Crowds wait outside of an Apple store on November 2, 2012.

In the weeks leading up to the much-hyped launch of the iPad mini, a heated debate raged between critics predicting total failure and fans expecting the latest big hit. Walter Piecyk, an analyst for BTIG Research, has been widely quoted as insisting that “…Apple’s first weekend sales of the iPad Mini needs, at a minimum, to top the 3 million first weekend sales of the iPad 3 in order to demonstrate that the management team can execute on ramping supply of new products and to provide some evidence that there is adequate demand for a smaller iPad at these price points.”

Many experts didn’t expect Apple to hit the target. Jesus Diaz, writing for Gizmodo, was skeptical that the iPad mini could compete in today’s rapidly expanding tablet market: “…its screen real estate is inferior to the Nexus 7, Kindle Fire HD and Nook HD… and [screen resolution] will not be as sharp… this thing looks more and more clearly overpriced by the day.” Huffington Post’s Jason Gilbert elaborated, saying, “…the NOOK HD and Kindle Fire HD feature much, much crisper screens than the iPad mini… Apple’s screen doesn’t stack up, and it comes affixed to a device that is $130 more expensive than the competition.” And although The Verge had good things to say about the iPad mini’s usability and apps, they noted that “…there’s no doubt the price of the iPad mini leaves the door open for competitors” and wondered whether Apple would end up cannibalizing its own sales of the standard iPad by releasing the smaller version.

Not everyone was so quick to dismiss Apple’s impressive track record of record-breaking product launches, however. CNET argued that the iPad mini’s abundant apps and impressive hardware made it “…poised for success.” Jumping on the pro-mini bandwagon, TechCrunch wrote, “I can easily see the iPad mini becoming what the iPod mini was to the iPod — that is, the version that takes a popular, iconic device and vastly expands its user base,” and predicted sales performance “…in the range of ‘quite well’ to ‘spectacular’.” Less subjectively, the iPad mini’s pre-order sales figures pointed to traditionally high demand: the white/silver mini sold out within minutes, and the black/slate version took only 35 hours to do the same.

Now that the opening-weekend madness has died down, let’s take a look at what really happened when the iPad mini hit stores on November 2nd.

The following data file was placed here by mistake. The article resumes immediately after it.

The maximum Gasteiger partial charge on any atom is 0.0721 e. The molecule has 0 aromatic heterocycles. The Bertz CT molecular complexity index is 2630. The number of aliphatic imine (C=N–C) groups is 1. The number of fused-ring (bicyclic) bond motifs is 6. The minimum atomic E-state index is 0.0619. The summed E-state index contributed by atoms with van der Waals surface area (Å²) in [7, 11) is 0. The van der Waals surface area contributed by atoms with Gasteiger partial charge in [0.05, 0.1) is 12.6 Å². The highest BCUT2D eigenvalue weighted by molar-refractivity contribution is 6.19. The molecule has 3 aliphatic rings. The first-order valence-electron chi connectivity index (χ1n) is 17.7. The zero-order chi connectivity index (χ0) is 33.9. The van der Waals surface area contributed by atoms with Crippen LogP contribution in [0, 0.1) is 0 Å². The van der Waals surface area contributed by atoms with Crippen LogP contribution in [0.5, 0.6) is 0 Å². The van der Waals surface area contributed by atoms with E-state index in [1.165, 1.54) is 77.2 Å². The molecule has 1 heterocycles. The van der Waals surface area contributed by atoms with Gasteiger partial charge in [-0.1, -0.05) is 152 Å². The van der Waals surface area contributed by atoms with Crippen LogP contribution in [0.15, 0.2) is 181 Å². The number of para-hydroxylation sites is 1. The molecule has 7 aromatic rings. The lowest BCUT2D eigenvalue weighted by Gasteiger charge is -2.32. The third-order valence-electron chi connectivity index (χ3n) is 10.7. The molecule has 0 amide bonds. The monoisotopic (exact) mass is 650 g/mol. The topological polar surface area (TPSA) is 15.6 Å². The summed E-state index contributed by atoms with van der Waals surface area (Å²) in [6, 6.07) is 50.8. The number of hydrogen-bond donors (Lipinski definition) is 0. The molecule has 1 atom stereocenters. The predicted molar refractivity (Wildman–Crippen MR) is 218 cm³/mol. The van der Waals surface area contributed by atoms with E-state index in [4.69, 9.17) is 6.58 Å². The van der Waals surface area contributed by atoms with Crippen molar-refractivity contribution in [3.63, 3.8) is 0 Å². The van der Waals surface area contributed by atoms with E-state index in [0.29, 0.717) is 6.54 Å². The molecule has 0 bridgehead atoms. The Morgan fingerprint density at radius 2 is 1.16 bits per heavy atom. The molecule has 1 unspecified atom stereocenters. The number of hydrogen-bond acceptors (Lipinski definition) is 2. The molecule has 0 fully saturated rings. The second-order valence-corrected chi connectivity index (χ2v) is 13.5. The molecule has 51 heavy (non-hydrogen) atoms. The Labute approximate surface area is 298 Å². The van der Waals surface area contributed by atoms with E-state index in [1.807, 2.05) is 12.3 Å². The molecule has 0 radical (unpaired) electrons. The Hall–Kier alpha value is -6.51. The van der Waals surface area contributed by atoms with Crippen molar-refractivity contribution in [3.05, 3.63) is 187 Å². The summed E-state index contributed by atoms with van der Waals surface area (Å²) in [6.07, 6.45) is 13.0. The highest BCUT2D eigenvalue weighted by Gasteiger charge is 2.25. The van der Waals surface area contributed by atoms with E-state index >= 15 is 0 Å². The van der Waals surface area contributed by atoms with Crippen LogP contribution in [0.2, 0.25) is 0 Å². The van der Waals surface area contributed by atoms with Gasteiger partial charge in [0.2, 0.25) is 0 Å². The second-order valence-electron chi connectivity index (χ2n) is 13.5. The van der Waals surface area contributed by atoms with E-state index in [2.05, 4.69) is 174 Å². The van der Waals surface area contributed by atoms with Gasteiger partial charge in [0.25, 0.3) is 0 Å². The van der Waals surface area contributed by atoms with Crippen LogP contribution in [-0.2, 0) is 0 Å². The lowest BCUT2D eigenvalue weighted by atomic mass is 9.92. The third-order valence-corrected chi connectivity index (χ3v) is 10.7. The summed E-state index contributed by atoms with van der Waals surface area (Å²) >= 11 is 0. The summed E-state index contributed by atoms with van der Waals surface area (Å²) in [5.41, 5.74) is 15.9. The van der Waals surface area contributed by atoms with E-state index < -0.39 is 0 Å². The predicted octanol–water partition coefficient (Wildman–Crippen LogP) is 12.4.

According to Apple, over 3 million units were sold in the first three days after launch – seemingly meeting the challenge set by Piecyk. Apple boasts that this figure is “double the previous first weekend milestone of 1.5 million Wi-Fi-only third-generation iPad models.” Don’t be fooled, though – Apple’s stats include sales of both the iPad mini and the fourth-generation iPad with Retina display. Since the company hasn’t released any data breaking down the sales numbers for each individual product there’s no way of knowing how many iPad minis were actually sold. However, it’s safe to assume that if both products together sold 3 million units, the iPad mini alone came in under Piecyk’s goal. Many anecdotal reports agreed that the opening day generated less fanfare and shorter lines than in the past.

Still, shorter lines weren’t exactly unexpected. The unfortunate timing of the launch, which coincided with Hurricane Sandy’s East Coast destruction, gasoline shortages, and power outages naturally limited the number of people willing and able to purchase on day one. In addition, by offering pre-orders on the iPad mini, Apple gave many early buyers a better alternative to battling in-store crowds on the 2nd. And even with all of those obstacles, the mini did in fact sell out at Apple’s Fifth Avenue location in New York City.

Although lines may not have been as long for the launch of the iPad mini as Apple executives might have hoped, we’re not ready to call the mini a flop. With a robust app store, a device perfectly sized for kids, and a kid-centric holiday season rapidly approaching, we’re predicting sales of the iPad mini will only improve. Parents will enjoy the lower price point compared to larger iPads, and Android Authority’s “drop test” proves the iPad mini is a sturdier choice for kids than its Google Nexus 7 competitor. Plus, post-launch reviews continue to rave about the hundreds of thousands of apps, portability, and sleek design of the device, with only the lower-resolution screen remaining a common complaint. If Apple can focus the conversation on a smaller iPad for the younger crowd during this holiday season, they’re well-positioned to blow the competition out of the water.

[Image via Flickr.]

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